Translated by J Devika
[From the style it seems that this was probably written by K Saraswathi Amma, and ‘Kumari Saraswathi’ was probably one of her pseudonyms. In this amazing essay, the authors offers a feminist analysis of women’s mass organizations of political parties. It is impossible to disagree with the opening parts of the argument, just as it probably impossible to agree with the last, concluding argument. The latter marks the difference between the first generation of feminists and the present one.]
[Kunari Saraswathi, ‘Vanitha Sanghatana’, Women’s Column, Kaumudi Weekly vol. 6 (10), 9 May 1955.]
“Workers of the World, Unite … Enslaved Peoples of the World, Unite … Organize!” This clarion call is now issuing from a corner of the world. Heard as the herald of a new dawn, it echoes around the world. The typhoon formed from this roar is now sweeping the world. Thus every country that faced this typhoon and every people that hearkened to this clarion-call were roused. When the farmer who tires working incessantly under the hot sun each day and the worker who turns his blood to sweat incessantly began to organize and become class-conscious and proved that organizing could break the chains of servitude, all sorts of people — teachers, students, the coconut-tree-climber and the toddy-tapper, the GO [gazetted officer] and the NGO [non-gazetted officer], the landlord and the capitalist, have formed their own organizations. Perhaps the only set left to form an organization is the ex-Ministers; all others have organized. Let me say this lastly: the last group to organize thus is women. The abalas, women.
When he heard that women are organizing, that sister and daughter are organizing, Man must have been shaken and shocked. The ground beneath his feet upon which he trod with the severe majesty of dominance, must have trembled. Upon hearing this, for a moment, he probably felt that the universe was spinning rapidly. And a racket must have arisen from his very bowels, rising up his gullet.
Man, standing rooted on the spot, stunned and silent, must have asked himself, “Hmm! Women are organizing? Alright, who do you resist? The present social order, or the men who live in it?” We shouted back in one voice: “We are opposed to the present system and the Man of today. Strong opposition!” But men are lucky today. And today may mean tomorrow too…? Because we do not have an organization today. That is, an organization of our own. When I say this, a thousand presidents and secretaries who represent women’s organizations will fall upon me angrily. But precisely because I know this, I repeat: we do not have an organization of our own. We do not have an organization with the strength and ability to remove our disabilities. Hearing this, the officials of women’s organizations bearing files in their hands will say, “this is a cocksure trouble-maker of a woman!” They will be able to muster evidence that women’s organizations are active in the land, pointing to those files. I will agree. Yes, there are indeed many active women’s organizations in this land. Anyone who flips through the newspapers would know it. They are active under many names — Vanitha Sangham, Vanitha Munnani, Mahila Samajam, Mahila Seva Sangham. Women’s Association, and so on. I intend to lay out the styles of functioning of these organizations and their limitations in this article. The aforementioned organizations in women’s name actually betray their cause; they are actually exploitative. To think that these organizations have the ability to solve women’s issues or break their shackles is pure idiocy. Their absence and presence is the same for women. That is exactly why I argue that women have no organization of their own. That must be created in the future.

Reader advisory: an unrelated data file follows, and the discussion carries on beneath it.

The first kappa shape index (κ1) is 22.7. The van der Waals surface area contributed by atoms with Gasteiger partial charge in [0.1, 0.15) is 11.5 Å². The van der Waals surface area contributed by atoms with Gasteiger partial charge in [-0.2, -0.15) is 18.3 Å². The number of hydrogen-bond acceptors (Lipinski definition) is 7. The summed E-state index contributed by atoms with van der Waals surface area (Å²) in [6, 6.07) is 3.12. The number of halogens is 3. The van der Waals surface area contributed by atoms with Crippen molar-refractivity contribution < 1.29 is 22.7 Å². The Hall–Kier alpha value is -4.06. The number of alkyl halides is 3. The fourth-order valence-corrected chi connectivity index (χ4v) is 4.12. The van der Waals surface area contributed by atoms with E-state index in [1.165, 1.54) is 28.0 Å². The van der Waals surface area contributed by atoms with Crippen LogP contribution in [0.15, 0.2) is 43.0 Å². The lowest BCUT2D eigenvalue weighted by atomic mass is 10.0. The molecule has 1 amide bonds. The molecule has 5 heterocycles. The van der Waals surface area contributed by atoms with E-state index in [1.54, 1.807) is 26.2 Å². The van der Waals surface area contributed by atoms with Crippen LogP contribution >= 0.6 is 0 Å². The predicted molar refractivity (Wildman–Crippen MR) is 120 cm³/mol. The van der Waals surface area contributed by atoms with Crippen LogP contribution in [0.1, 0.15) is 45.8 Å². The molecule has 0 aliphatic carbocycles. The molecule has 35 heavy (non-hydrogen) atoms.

There are women’s organizations in my area too. Not one, three. I am making this claim after observing and studying the way these work. I am writing this as I see a poster stuck on a shop-wall through my window. The poster of the Vanitha Munnani’s anniversary …
Many anniversaries like this have passed by. I have carefully observed and studied their rituals, even though from an ivory tower.
Under a red flag raised in the middle of a maidan — under the red flag that is the symbol of the Communist Party — when the setting sun spreads red rays on the earth, when the labour ceases in the field and factory, these Munnai-people will come together for the public meeting. In the silent, still air when the songs from the microphone splatter everywhere, the young girl and the senior woman whose hearts are gladdened by these songs, will fell roused, and they will gather on the maidan in large numbers.
These meetings are usually presided over by an active woman worker of the Party. The speakers will all be staunch Communists, or fresh converts. The speeches will mostly about the oppressive measures of the government or the exploitation of the capitalist. I won’t say that no word is uttered about women. A few words will be said, rarely. A few words of advice: “Women should not stay inside their homes like in the old. [They should] boldly enter, alongside Man, in their husband’s and brother’s struggles… [You] must oppose the capitalist’s wicked acts…” But in generally, you can see that it is a political meeting, of the general sort. More than burning questions that affect women, it is the issues in politics that get addressed.
The official activists of the Women’s Front are usually young women who are in close contact with the Party. The men are usually in charge of its propaganda work. This Women’s Front actively participates in the Party’s strikes and organises demonstrations. They also hold public functions on occasions like the May Day which have political significance and pass resolutions. And so if you examine their areas of work and link them together, you can see that they stay clearly within the boundaries of the political interests [of the party]. In short, this Women’s Front is merely the women’s wing of a political party. It cannot resolve any of women’s problems because its growth is dependent on male support and protection. Because it thrives with the support of and in the care of men. This organization has fallen to become merely an interest to further the interests of men and strengthen them.